For nine years, I both taught statistics to first year medical students at the University of North Dakota and was the scoutmaster for Troop 20 in Grand Fork. Early on, I figured out two things about my 20-something medical students and my 11- to 12-year-old Scouts.

The first was that when students and Scouts asked me a question, it was pretty much always, “What should I do now?” or “How do I solve” whatever problem the questioner was facing. The second thing was that the only difference is that the Scouts would start their questions with “Mr. Slotnick,” while the medical students said “Dr. Slotnick.”

Since that difference was trivial, I responded to both groups in the same way by smiling and asking, “Well, what do you think?” Why smile? Because any less pleasant expression would be interpreted as the questioner had somehow disappointed me while smiling implied the questioner and I were going to have an enjoyable conversation. And we did.

Did the Scouts and physicians-to-be notice what I was doing? Well, one fall, four people admitted to the first-year class didn’t show up. I expect they’d decided to go elsewhere, and so their seats were offered to those at the top of the waiting list. They, all women, accepted and joined the class a week late.

I arranged for them to get the information they’d missed in class, and they become a study group which meant collaborating on a project. And since one woman’s mother-in law had just died of breast cancer, they decided their project would be reporting on statistical characteristics of women with a diagnosis of that lesion.

And since all the students were encouraged to call practicing physicians if they had questions they couldn’t answer in the library (this was before we all had online capabilities), I gave them the name of a Canadian gynecologic oncologist I knew who would be happy to help them. I knew this because Dr. Rosen and I had collaborated on instructional activities in the past.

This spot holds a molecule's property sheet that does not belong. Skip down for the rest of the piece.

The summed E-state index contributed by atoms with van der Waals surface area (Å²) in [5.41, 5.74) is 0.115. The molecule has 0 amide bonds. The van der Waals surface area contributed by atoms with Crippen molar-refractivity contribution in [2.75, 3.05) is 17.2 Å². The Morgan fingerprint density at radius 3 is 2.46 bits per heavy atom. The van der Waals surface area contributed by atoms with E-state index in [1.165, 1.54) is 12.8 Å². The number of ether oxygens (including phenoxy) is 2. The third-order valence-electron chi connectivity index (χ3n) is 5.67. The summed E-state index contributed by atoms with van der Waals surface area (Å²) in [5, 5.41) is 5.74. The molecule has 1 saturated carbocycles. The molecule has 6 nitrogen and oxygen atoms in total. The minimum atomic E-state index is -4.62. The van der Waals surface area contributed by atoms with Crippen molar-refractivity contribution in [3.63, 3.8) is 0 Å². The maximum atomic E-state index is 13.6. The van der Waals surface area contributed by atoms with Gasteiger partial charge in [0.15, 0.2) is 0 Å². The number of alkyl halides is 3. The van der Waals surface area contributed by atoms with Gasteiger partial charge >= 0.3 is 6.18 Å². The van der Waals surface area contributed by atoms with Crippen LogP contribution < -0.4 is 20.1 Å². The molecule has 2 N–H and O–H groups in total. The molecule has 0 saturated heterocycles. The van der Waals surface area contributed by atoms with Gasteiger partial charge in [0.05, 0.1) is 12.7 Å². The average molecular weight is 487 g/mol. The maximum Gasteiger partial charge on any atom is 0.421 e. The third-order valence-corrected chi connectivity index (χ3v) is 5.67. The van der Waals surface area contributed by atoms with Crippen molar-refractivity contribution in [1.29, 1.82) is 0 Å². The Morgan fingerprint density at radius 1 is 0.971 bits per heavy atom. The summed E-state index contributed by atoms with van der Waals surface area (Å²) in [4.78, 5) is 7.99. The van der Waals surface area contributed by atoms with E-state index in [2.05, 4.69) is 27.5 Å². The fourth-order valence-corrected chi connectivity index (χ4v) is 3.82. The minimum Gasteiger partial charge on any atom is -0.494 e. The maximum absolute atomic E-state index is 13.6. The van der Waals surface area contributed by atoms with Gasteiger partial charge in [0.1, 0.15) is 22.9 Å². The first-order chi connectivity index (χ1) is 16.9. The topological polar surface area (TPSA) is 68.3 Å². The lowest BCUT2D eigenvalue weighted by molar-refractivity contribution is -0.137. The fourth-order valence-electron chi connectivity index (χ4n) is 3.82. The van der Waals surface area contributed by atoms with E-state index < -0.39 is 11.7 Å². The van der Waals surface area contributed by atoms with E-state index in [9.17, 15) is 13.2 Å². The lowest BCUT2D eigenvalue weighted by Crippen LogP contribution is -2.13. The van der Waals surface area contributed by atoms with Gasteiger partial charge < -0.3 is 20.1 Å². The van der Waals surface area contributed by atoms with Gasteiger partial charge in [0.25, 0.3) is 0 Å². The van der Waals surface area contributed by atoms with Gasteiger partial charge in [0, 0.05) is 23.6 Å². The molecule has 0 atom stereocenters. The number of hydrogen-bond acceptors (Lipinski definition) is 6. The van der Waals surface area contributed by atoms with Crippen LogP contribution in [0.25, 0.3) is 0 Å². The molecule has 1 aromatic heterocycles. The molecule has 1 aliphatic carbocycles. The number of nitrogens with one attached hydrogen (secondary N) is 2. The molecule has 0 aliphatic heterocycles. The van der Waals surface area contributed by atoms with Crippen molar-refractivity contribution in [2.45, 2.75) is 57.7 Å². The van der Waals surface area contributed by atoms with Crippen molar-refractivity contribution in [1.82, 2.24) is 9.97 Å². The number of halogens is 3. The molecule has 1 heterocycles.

The women appeared in my office midway through their efforts to share what they’d learned and to talk about what to do next. I was unsurprised to learn my friend had been helpful to them, and they’d indeed made good progress on their data collection and report preparation. In fact, the only surprise is that when we’d finished, the four were hesitant to leave. And so I asked if there was something else they’d wanted to talk about.

Their demeanor changed from happy to slightly sheepish, and so I smiled again and asked once more what was on their minds. The leader said she didn’t know if what they wondered about would be inappropriate, so I smiled again and asked what was on their minds.

“Well,” she asked shyly, “Did you teach Dr. Rosen how to teach?”

“I’m sure he gained things from our conversations about instruction just as I did,” I speculated, continuing with, “Why do you ask?”

“Well,” the young woman said, now smiling, “every time we asked him a question, he’d respond with, ‘Well, what do you think?’ And when we talked about that later, we guessed that that we didn’t need to talk to him face to face because we already knew what the expression on his face was.”

Hank Slotnick is a retired UND professor who, with his wife, winters in Pima, Ariz., and summers in Debs.